Unified system simplifies QI reporting, research shows

Currently, providers use a variety of software platforms which results in inconsistencies.

Adopting an integrated assessment system would significantly reduce the burden of compiling and evaluating quality indicator data, research has found.

Under the National Aged Care Mandatory Quality Indicator Program, providers are required to report on 11 critical categories of care that can affect the health and wellbeing of residents:

  • pressure injuries
  • physical restraints
  • weight loss
  • falls
  • medication management
  • activities of daily living
  • incontinence care
  • hospitalisation
  • workforce
  • consumer experience
  • quality of life.

Providers must report on the 11 quality indicators for each resident every three months.

Currently in Australia, providers use a variety of tools and software platforms to crunch the quality indicator data. Using different software platforms results in inconsistencies. These inconsistencies have been found to complicate the QI reporting process as providers must extract and evaluate data from multiple sources. This duplicates the clinical data in different formats.

However, researchers from the University of Queensland’s Centre for Health Research found that if Australia were to adopt the InterRAI Long Term Care Facility Assessment System – currently used in more than 30 countries – efforts to mine the QI data would be greatly reduced.

Professor Len Gray

“InterRAI assessments enable providers across the care paradigm to collect once and use many times,” Len Gray – professor in geriatric medicine at the UQ CHSR – told Australian Ageing Agenda.

InterRAI is a global organisation established to improving health outcomes through standardised assessment systems.

“Australia’s mandatory quality indicators for residential aged care can efficiently be calculated from the InterRAI LTCF, if a few minor adjustments are made to either the Australian mandatory QI item or the equivalent InterRAI item,” the UQ CHSR report – Deriving Australian Mandatory Quality Indicators from the InterRAI Long Term Care Facility Assessment System – found.

QI data scoped through the InterRai LTCF assessment system enables it to be “secured and scored without burden of additional data collection upon aged care providers.”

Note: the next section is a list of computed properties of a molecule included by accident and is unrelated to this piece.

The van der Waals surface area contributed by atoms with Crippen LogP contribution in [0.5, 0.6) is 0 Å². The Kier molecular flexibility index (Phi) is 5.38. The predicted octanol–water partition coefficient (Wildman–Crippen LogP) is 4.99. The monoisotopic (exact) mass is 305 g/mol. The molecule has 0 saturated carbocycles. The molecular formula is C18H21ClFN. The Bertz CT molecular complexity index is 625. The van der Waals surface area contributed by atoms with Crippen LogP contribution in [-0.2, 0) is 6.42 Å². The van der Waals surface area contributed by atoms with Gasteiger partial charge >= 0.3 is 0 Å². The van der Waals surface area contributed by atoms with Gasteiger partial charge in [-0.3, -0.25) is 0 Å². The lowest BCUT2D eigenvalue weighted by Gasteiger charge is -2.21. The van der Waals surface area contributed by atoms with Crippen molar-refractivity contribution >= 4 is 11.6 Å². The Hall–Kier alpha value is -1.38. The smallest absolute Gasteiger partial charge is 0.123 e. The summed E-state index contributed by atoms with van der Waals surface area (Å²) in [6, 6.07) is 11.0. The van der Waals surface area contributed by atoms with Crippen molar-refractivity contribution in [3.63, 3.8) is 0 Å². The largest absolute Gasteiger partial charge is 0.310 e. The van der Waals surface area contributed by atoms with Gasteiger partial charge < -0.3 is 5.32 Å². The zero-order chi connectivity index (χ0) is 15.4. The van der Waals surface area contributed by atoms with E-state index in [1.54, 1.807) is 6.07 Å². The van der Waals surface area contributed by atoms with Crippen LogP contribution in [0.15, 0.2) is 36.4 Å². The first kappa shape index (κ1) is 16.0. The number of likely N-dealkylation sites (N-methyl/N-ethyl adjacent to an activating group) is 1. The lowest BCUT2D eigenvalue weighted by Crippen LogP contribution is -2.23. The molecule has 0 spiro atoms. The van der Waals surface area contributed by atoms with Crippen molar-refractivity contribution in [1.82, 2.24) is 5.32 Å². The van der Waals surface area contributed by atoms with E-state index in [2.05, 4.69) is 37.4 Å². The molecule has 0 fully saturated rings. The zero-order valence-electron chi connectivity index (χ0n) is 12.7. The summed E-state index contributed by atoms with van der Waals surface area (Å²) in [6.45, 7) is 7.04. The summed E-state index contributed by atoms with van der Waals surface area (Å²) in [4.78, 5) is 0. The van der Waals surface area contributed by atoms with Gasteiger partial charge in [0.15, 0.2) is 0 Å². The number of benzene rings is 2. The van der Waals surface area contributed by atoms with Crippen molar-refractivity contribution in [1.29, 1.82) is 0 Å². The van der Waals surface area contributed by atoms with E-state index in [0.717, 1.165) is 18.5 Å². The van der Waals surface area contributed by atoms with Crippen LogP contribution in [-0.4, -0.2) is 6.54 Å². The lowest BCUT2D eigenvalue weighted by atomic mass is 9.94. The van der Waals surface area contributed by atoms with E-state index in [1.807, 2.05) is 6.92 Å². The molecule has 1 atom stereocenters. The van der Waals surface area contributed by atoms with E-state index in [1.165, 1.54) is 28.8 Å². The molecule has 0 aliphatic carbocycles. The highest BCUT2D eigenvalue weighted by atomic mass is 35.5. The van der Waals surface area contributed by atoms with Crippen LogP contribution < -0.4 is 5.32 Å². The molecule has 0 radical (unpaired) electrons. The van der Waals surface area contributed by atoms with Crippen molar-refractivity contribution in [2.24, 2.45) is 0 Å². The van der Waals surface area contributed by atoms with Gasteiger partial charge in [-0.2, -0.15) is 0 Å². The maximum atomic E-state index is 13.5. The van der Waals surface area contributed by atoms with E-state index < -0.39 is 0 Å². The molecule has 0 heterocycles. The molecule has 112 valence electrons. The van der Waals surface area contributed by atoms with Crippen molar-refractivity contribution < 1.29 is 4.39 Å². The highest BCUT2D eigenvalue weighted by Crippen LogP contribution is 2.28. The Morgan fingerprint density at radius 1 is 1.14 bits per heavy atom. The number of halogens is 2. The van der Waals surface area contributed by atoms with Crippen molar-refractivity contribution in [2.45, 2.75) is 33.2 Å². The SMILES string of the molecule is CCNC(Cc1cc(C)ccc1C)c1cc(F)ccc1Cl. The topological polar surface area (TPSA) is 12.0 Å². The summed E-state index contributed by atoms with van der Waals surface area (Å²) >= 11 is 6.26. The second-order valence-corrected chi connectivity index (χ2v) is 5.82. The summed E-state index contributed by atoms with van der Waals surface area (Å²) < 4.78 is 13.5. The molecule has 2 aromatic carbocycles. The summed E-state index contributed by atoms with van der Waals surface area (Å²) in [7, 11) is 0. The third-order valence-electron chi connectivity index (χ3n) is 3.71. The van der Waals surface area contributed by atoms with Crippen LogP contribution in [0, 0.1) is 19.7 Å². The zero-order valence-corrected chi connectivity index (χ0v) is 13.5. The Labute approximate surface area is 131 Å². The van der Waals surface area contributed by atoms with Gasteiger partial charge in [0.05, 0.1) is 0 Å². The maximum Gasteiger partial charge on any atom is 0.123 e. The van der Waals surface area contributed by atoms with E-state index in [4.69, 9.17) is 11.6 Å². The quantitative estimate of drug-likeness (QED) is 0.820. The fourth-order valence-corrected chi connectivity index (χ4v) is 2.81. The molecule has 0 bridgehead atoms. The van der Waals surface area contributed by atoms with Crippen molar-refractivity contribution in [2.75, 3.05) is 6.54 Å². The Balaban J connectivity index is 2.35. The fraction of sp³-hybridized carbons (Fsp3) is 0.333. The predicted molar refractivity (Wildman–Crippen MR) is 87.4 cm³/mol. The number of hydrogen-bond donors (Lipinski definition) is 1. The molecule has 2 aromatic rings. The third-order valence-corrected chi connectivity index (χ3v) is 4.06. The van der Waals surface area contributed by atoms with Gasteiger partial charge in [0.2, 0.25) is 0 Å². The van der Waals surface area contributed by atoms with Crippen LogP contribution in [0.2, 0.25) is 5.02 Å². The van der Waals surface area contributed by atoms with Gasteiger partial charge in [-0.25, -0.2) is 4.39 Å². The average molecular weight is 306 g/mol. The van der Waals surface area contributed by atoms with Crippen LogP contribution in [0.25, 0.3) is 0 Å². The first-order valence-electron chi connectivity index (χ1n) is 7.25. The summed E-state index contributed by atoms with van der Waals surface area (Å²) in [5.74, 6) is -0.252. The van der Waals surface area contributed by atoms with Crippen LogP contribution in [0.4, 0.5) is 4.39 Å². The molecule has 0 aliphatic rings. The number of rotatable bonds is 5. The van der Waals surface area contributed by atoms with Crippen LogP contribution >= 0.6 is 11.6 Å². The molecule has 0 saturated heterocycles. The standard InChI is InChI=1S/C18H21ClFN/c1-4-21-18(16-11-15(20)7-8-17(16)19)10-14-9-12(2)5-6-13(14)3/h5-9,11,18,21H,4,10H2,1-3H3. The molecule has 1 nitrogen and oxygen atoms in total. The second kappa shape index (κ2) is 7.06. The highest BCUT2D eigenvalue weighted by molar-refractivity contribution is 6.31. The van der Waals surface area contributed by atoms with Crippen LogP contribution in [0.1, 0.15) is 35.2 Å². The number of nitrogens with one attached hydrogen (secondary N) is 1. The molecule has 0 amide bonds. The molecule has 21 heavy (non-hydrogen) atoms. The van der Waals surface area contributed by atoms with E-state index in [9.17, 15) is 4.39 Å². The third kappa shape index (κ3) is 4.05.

Apart from the workforce QI – which reports on staff composition and turnover – and the consumer experience and quality of life surveys, there are 71 discrete data items that need to be collected at the care recipient level to score the remaining QIs. These can be divided into 37 clinical care items, while the remaining 34 are procedural or administrative in nature.

The UQ CHSR researchers found that it is possible to closely approximate the nine clinical care QIs – pressure injuries, physical restraint, unplanned weight loss, falls and major injury, medication management, activities of daily living, incontinence care, and hospitalisation – using 26 InterRAI LTCF items (22 clinical care and four administrative items).

Of the 26 InterRAI items, researchers found 14 were a perfect match while 11 were equivalent. Three items had no equivalent in the InterRAI LTCF.

In addition to calculating the QIs, the InterRAI LTCF supports clinical assessment, care planning and resource allocation.

“InterRAI systems can be used to generate a wealth of information about quality of care, including most of the mandatory quality indicators, while at the same time providing a world standard comprehensive assessment system,” Professor Gray told AAA. “They truly solve the collect once use many times problem that bedevils aged care in Australia.”

In this interview with AAA filmed at the ITAC Conference in March, Professor Gray explains compilation and integrated assessment systems and why Australia should adopt the InterRai model across the whole aged care program:

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Tags: assessment tool, integrated assessment systems, interrai, len gray, quality indicators,

1 thought on “Unified system simplifies QI reporting, research shows

  1. It is indeed crucial to streamline these processes for aged care providers. However, it’s important to note that more than half of all aged care homes in Australia are already using standardised tools developed specifically for the National Quality Indicator Programme. MOA Benchmarking tools have been purpose-designed to meet the exact requirements of the programme, ensuring accuracy and consistency in data collection and reporting. Additionally, these tools include comprehensive data quality and validation systems specifically tuned for the NACMQIP indicators.
    As the research outlined indicates, the InterRAI items often do not match what is needed exactly or are not available at all. While the concept of a unified system like InterRAI is appealing, the practical application in Australia’s context requires careful consideration to ensure it meets the unique needs of our mandatory quality indicators.
    By continuing to develop and refine tools that are specifically tailored to our national requirements, we can maintain the high standards of care and compliance that are already being achieved by members using MOA’s standardised tools.

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